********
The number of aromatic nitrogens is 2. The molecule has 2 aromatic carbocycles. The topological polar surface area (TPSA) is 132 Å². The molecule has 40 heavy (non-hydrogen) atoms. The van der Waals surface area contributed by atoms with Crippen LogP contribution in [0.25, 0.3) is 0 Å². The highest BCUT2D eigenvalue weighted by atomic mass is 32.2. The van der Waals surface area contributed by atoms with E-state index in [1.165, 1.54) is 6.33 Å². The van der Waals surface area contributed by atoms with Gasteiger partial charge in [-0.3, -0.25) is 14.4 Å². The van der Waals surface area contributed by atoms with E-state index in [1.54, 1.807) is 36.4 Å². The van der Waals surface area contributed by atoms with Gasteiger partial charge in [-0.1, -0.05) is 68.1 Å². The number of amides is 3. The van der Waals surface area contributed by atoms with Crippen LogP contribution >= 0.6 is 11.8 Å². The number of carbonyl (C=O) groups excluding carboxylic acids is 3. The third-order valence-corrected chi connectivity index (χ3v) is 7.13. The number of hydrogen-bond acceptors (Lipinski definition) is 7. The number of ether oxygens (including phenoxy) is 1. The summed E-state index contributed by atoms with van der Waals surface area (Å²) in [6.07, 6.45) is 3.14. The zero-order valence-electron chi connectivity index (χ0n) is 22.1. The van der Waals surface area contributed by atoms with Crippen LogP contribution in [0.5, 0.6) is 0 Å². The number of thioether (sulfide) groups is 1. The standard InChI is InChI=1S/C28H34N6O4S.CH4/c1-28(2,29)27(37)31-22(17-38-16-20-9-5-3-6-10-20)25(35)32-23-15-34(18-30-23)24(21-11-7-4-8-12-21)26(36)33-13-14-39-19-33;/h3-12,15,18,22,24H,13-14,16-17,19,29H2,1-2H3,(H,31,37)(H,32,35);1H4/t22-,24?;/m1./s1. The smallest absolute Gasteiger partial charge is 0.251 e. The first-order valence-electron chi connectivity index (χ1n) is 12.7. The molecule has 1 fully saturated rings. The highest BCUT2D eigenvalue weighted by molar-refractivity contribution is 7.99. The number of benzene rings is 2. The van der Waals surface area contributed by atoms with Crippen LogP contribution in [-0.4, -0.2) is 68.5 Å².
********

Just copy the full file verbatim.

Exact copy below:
The number of aromatic nitrogens is 2. The molecule has 2 aromatic carbocycles. The topological polar surface area (TPSA) is 132 Å². The molecule has 40 heavy (non-hydrogen) atoms. The van der Waals surface area contributed by atoms with Crippen LogP contribution in [0.25, 0.3) is 0 Å². The highest BCUT2D eigenvalue weighted by atomic mass is 32.2. The van der Waals surface area contributed by atoms with E-state index in [1.165, 1.54) is 6.33 Å². The van der Waals surface area contributed by atoms with Gasteiger partial charge in [-0.3, -0.25) is 14.4 Å². The van der Waals surface area contributed by atoms with E-state index in [1.54, 1.807) is 36.4 Å². The van der Waals surface area contributed by atoms with Gasteiger partial charge in [-0.1, -0.05) is 68.1 Å². The number of amides is 3. The van der Waals surface area contributed by atoms with Crippen LogP contribution >= 0.6 is 11.8 Å². The number of carbonyl (C=O) groups excluding carboxylic acids is 3. The third-order valence-corrected chi connectivity index (χ3v) is 7.13. The number of hydrogen-bond acceptors (Lipinski definition) is 7. The number of ether oxygens (including phenoxy) is 1. The summed E-state index contributed by atoms with van der Waals surface area (Å²) in [6.07, 6.45) is 3.14. The zero-order valence-electron chi connectivity index (χ0n) is 22.1. The van der Waals surface area contributed by atoms with Crippen LogP contribution in [0.5, 0.6) is 0 Å². The number of thioether (sulfide) groups is 1. The standard InChI is InChI=1S/C28H34N6O4S.CH4/c1-28(2,29)27(37)31-22(17-38-16-20-9-5-3-6-10-20)25(35)32-23-15-34(18-30-23)24(21-11-7-4-8-12-21)26(36)33-13-14-39-19-33;/h3-12,15,18,22,24H,13-14,16-17,19,29H2,1-2H3,(H,31,37)(H,32,35);1H4/t22-,24?;/m1./s1. The smallest absolute Gasteiger partial charge is 0.251 e. The first-order valence-electron chi connectivity index (χ1n) is 12.7. The molecule has 1 fully saturated rings. The highest BCUT2D eigenvalue weighted by molar-refractivity contribution is 7.99. The number of benzene rings is 2. The van der Waals surface area contributed by atoms with Crippen LogP contribution in [-0.4, -0.2) is 68.5 Å².